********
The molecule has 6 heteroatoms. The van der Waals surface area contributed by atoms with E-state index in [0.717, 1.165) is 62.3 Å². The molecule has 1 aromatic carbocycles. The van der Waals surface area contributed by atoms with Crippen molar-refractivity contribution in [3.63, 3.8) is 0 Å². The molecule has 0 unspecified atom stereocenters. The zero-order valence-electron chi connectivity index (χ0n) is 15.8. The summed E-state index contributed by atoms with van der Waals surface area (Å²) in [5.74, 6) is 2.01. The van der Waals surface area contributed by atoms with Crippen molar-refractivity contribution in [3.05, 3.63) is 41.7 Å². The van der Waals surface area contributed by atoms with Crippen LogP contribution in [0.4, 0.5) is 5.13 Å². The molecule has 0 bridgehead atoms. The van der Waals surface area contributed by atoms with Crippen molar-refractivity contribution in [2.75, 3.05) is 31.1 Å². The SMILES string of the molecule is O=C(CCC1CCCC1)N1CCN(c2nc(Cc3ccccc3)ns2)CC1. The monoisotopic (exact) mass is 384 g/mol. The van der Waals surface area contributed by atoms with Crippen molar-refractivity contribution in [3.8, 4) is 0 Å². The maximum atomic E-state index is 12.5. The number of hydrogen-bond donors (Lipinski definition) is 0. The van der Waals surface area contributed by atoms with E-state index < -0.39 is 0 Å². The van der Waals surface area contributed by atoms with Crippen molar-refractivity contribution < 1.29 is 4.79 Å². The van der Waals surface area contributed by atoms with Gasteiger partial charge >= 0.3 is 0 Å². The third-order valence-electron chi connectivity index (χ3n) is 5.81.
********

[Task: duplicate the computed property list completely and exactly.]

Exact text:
The molecule has 6 heteroatoms. The van der Waals surface area contributed by atoms with E-state index in [0.717, 1.165) is 62.3 Å². The molecule has 1 aromatic carbocycles. The van der Waals surface area contributed by atoms with Crippen molar-refractivity contribution in [3.63, 3.8) is 0 Å². The molecule has 0 unspecified atom stereocenters. The zero-order valence-electron chi connectivity index (χ0n) is 15.8. The summed E-state index contributed by atoms with van der Waals surface area (Å²) in [5.74, 6) is 2.01. The van der Waals surface area contributed by atoms with Crippen molar-refractivity contribution in [3.05, 3.63) is 41.7 Å². The van der Waals surface area contributed by atoms with Crippen LogP contribution in [0.4, 0.5) is 5.13 Å². The molecule has 0 bridgehead atoms. The van der Waals surface area contributed by atoms with Crippen molar-refractivity contribution in [2.75, 3.05) is 31.1 Å². The SMILES string of the molecule is O=C(CCC1CCCC1)N1CCN(c2nc(Cc3ccccc3)ns2)CC1. The monoisotopic (exact) mass is 384 g/mol. The van der Waals surface area contributed by atoms with Crippen molar-refractivity contribution in [3.8, 4) is 0 Å². The maximum atomic E-state index is 12.5. The number of hydrogen-bond donors (Lipinski definition) is 0. The van der Waals surface area contributed by atoms with E-state index < -0.39 is 0 Å². The van der Waals surface area contributed by atoms with Crippen molar-refractivity contribution < 1.29 is 4.79 Å². The van der Waals surface area contributed by atoms with Gasteiger partial charge >= 0.3 is 0 Å². The third-order valence-electron chi connectivity index (χ3n) is 5.81.